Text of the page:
Phase 3 studies are "pivotal" studies to determine the drug's safety and effectiveness in large numbers of patients in rigorous, well-controlled studies.
After all required testing is completed, companies submit to FDA an application for approval, complete with detailed reports and data from all relevant studies.
The discount rate is a financial concept that represents the "cost of capital". This is the return investors or companies expect to generate on their investment in a given project. You can think of it as the opportunity cost of money: if the investor didn't fund this project, what return could they get on another investment?
Peak patients treated / year is fairly self-explanatory. The time to peak sales reflects the fact that it takes time for the market to adopt a new drug.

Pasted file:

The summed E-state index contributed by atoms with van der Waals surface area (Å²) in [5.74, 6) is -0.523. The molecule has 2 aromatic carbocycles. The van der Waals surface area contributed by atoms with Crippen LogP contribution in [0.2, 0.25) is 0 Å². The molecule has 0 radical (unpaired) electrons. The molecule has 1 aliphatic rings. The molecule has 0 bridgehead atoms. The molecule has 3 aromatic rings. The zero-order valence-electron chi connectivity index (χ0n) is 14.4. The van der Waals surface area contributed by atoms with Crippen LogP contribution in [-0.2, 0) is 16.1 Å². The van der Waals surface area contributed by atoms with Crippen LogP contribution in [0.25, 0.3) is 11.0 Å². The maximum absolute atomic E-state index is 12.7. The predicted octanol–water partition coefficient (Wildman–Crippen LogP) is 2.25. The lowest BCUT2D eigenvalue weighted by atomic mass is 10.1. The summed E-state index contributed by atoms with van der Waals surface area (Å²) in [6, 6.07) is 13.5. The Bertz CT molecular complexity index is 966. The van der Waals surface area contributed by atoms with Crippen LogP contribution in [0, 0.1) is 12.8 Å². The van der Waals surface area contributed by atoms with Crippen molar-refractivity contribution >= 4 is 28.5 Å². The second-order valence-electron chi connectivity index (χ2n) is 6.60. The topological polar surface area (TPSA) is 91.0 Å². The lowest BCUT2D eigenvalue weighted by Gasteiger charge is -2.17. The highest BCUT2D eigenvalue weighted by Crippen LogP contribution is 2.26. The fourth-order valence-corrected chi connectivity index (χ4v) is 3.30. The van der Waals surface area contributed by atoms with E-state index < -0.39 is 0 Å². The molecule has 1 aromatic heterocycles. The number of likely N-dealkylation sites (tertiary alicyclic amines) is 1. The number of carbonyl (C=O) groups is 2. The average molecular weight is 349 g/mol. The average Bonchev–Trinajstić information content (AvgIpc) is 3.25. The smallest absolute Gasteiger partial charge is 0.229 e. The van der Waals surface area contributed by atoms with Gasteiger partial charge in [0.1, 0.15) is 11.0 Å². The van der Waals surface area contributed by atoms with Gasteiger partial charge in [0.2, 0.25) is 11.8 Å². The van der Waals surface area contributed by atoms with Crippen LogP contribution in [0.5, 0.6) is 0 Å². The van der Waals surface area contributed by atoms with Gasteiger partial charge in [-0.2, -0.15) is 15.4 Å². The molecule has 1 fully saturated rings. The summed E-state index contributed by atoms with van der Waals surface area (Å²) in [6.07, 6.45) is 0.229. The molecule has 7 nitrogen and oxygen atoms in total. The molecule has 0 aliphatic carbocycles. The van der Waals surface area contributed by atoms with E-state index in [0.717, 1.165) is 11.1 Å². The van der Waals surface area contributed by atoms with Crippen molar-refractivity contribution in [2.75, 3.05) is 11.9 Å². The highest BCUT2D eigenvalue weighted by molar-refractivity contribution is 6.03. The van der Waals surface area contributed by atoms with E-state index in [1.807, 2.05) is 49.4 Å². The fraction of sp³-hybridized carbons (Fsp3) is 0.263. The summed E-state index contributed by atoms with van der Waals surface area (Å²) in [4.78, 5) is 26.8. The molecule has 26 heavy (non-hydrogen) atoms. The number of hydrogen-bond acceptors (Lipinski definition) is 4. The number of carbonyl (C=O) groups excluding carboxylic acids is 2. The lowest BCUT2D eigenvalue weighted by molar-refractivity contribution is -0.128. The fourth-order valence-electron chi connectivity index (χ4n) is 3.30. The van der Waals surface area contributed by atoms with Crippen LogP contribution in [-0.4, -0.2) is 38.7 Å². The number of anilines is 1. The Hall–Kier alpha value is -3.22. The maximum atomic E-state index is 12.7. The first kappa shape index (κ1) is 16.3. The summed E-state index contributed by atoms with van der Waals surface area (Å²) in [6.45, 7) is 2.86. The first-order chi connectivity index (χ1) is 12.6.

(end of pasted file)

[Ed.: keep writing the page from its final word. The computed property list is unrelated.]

The patent life post-approval represents the amount of time a company can sell a drug until patents expire. When patents expire, generic drugs flood the market, and profits decline to near zero. Generally US patents have 20-year terms. Patents are often issued before a drug is approved, so by the time a company can sell a drug, much of its patent life has elapsed.
COGS, SG&A and R&D % of sales represent the costs a company incurs in selling a drug. COGS is cost of goods sold (manufacturing plants, personnel, raw materials, etc.). SG&A is selling, general and administrative expense (corporate overhead, office space and equipment, cost of salespeople, executives, administrative personnel, etc.). R&D is research and development expense (personnel, third party manufacturing and research groups, labs, equipment, materials, etc.). In this model I assume no R&D investment into additional new drugs, so these R&D costs reflect post-approval studies.